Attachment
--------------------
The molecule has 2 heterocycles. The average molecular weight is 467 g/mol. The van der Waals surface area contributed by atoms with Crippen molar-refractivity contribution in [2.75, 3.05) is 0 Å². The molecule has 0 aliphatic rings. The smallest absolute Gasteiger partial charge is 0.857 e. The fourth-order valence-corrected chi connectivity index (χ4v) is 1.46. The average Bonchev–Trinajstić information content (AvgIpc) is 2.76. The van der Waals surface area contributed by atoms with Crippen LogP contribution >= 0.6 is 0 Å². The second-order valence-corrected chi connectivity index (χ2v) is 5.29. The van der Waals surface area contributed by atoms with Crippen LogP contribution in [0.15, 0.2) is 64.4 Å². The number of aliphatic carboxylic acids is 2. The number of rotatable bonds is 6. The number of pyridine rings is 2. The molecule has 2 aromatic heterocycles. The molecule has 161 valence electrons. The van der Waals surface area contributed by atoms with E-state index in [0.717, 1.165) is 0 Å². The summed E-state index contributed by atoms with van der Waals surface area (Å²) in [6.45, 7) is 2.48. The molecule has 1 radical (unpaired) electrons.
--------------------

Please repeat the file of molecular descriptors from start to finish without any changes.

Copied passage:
The molecule has 2 heterocycles. The average molecular weight is 467 g/mol. The van der Waals surface area contributed by atoms with Crippen molar-refractivity contribution in [2.75, 3.05) is 0 Å². The molecule has 0 aliphatic rings. The smallest absolute Gasteiger partial charge is 0.857 e. The fourth-order valence-corrected chi connectivity index (χ4v) is 1.46. The average Bonchev–Trinajstić information content (AvgIpc) is 2.76. The van der Waals surface area contributed by atoms with Crippen LogP contribution >= 0.6 is 0 Å². The second-order valence-corrected chi connectivity index (χ2v) is 5.29. The van der Waals surface area contributed by atoms with Crippen LogP contribution in [0.15, 0.2) is 64.4 Å². The number of aliphatic carboxylic acids is 2. The number of rotatable bonds is 6. The number of pyridine rings is 2. The molecule has 2 aromatic heterocycles. The molecule has 161 valence electrons. The van der Waals surface area contributed by atoms with E-state index in [0.717, 1.165) is 0 Å². The summed E-state index contributed by atoms with van der Waals surface area (Å²) in [6.45, 7) is 2.48. The molecule has 1 radical (unpaired) electrons.